Due to a heavy travel schedule during the rest of May and June, this will be my last post on the website until July. We are traveling to PA and NC next week and to Egypt and Jordan next month. We are very much looking forward to seeing friends and relatives next week and the pyramids, etc. in Egypt, along with Petra, etc. in Jordan next month. In the meantime, may the Lord bless and keep you. Bob

In the last essay, we studied 2 Samuel 18:19-19:15, which records the restoration of David to his throne. In this essay we are ready for what I have called “The Politics of the Restoration.” During Israel’s civil war, people obviously took sides. Therefore much healing was needed as David came back to the throne. Many who had participated in the rebellion now were talking support of David for political reasons. They needed to be seen as David’s supporters if they were to have a future in Israel.

We already have seen David reaching out to his own tribe of Judah. But in verses 16-23 we see others taking the initiative and coming to David. Some wanted to patch up their relationships to David even before he returned to Jerusalem, while others desired to strengthen their ties to David.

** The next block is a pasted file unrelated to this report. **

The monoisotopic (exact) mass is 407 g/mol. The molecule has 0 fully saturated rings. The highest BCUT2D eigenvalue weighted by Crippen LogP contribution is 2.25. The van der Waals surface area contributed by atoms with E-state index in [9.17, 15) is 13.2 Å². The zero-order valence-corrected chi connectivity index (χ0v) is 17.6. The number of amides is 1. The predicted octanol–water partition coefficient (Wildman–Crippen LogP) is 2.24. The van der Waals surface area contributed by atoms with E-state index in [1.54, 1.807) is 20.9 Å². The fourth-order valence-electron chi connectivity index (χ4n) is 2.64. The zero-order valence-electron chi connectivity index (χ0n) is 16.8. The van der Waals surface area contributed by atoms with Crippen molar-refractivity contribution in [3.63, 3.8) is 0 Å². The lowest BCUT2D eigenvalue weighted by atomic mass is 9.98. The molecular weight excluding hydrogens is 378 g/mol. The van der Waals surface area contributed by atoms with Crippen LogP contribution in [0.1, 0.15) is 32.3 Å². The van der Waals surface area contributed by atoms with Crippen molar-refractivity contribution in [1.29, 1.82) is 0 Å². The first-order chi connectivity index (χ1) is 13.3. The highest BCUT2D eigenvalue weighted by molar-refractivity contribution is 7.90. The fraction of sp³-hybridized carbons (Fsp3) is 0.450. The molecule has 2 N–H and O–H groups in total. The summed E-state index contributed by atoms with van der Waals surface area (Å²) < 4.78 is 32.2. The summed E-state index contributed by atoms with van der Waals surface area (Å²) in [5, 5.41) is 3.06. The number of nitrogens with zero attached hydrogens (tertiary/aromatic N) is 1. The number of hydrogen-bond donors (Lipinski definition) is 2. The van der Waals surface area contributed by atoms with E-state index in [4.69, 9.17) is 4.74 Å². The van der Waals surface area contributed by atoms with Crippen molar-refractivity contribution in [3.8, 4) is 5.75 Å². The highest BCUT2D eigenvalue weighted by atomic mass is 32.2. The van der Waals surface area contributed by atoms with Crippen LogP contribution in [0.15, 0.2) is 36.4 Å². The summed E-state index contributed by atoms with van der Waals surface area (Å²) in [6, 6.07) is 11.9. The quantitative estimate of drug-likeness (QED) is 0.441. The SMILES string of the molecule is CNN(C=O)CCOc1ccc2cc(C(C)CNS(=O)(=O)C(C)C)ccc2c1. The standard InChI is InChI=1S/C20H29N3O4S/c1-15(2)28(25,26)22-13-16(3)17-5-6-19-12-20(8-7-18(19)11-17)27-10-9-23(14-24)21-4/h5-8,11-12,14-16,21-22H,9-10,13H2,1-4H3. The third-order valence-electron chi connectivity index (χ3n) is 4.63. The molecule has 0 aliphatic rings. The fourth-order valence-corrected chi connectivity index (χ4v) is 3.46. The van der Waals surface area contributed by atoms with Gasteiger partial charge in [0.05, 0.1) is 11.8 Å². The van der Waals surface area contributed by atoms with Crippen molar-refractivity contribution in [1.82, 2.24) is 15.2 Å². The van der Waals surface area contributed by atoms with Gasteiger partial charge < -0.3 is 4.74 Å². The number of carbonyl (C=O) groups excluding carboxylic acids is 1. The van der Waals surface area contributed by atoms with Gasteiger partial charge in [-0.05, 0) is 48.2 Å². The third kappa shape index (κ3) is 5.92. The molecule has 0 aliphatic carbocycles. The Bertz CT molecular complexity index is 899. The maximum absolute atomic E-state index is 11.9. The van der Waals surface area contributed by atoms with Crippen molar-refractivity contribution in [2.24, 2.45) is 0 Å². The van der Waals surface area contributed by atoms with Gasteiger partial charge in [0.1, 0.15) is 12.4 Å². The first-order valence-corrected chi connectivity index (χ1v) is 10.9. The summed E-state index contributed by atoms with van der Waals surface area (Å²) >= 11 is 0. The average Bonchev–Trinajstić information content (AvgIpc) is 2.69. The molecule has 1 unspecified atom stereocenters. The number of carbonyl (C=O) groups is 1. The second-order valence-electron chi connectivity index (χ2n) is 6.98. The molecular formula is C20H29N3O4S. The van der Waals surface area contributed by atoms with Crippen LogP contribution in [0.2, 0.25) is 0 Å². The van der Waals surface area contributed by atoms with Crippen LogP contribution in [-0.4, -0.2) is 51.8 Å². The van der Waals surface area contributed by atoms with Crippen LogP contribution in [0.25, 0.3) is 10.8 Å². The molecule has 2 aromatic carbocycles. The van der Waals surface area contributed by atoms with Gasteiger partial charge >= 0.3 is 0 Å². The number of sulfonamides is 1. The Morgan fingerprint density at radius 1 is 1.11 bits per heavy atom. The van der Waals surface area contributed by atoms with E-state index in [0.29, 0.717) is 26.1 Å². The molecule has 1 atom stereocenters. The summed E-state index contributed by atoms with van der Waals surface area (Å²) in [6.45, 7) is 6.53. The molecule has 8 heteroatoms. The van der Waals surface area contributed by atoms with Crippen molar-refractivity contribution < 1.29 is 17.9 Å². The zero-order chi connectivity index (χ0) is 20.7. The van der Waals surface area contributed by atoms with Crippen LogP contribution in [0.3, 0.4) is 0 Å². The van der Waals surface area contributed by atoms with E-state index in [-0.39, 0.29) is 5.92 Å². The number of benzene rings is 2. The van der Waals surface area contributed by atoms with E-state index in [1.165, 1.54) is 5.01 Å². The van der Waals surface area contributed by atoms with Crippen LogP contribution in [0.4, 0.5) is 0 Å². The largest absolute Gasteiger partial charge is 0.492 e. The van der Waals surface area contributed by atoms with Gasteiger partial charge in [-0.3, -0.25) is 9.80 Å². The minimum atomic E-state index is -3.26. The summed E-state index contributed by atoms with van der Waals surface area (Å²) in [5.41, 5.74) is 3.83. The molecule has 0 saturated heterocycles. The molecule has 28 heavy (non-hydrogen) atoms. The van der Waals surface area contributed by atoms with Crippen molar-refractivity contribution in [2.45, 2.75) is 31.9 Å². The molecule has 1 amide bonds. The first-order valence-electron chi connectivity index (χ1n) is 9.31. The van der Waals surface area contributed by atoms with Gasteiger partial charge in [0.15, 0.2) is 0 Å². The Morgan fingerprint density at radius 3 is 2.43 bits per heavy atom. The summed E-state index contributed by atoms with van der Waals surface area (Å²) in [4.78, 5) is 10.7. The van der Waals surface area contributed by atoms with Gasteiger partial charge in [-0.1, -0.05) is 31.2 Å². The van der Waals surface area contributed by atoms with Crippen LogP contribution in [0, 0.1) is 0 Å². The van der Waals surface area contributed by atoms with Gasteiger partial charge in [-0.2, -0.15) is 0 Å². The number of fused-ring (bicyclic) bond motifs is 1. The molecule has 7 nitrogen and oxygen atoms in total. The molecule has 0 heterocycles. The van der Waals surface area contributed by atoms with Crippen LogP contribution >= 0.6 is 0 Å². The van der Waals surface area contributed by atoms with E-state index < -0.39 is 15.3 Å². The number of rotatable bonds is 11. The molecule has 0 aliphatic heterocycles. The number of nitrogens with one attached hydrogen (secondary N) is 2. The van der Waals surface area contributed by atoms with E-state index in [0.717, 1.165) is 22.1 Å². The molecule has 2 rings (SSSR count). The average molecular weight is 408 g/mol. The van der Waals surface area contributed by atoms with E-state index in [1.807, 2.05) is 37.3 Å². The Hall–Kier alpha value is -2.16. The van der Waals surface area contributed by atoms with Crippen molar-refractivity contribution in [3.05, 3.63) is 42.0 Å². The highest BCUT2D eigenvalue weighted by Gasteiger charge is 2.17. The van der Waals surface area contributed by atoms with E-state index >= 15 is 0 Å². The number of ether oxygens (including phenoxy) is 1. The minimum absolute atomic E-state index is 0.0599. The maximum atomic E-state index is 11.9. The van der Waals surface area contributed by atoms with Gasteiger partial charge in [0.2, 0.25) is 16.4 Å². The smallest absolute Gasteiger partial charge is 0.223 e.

Among the first to seek reconciliation with David was Shimei; and of those who wished to strengthen their relationship to him, one of the first was Ziba. Since Ziba is mentioned in only two verses (vv. 17-18), we will talk about Ziba first. He was the servant of Saul whom David had assigned to serve Jonathan’s son, Mephibosheth. You will recall that at the beginning of the revolt Ziba came to David saying that Mephibosheth had stayed in Jerusalem, because he was supporting Absalom in hope of getting the throne. It never occurred to David that Ziba was lying, so on the spot he gave all of Mephibosheth’s property to Ziba (16:1-4). Now we see Ziba rushing out to the Jordan in an attempt to patch things up. However nothing is said about any conversations he had with David.

Shimei is a more interesting case, and he gets more attention from the author. You will remember that Shimei was the Benjaminite of the house of Saul who had cursed David and thrown stones at him as David left Jerusalem (16:5-13). Now here he is, at the head of the line, seeking forgiveness.

Abishai saw right through Shimei’s self-interest and suggested that Shimei be put to death. But David, also playing politics, in demonstration of his secure hold on the throne, declared that no one would die that day. Then the king gave Shimei his oath that he would not kill him. And David honored that public oath. But David did not actually forgive Shimei; and years later, while on his deathbed, David took revenge by instructing his successor, Solomom, to kill Shimei (1 Kings 2:8-9).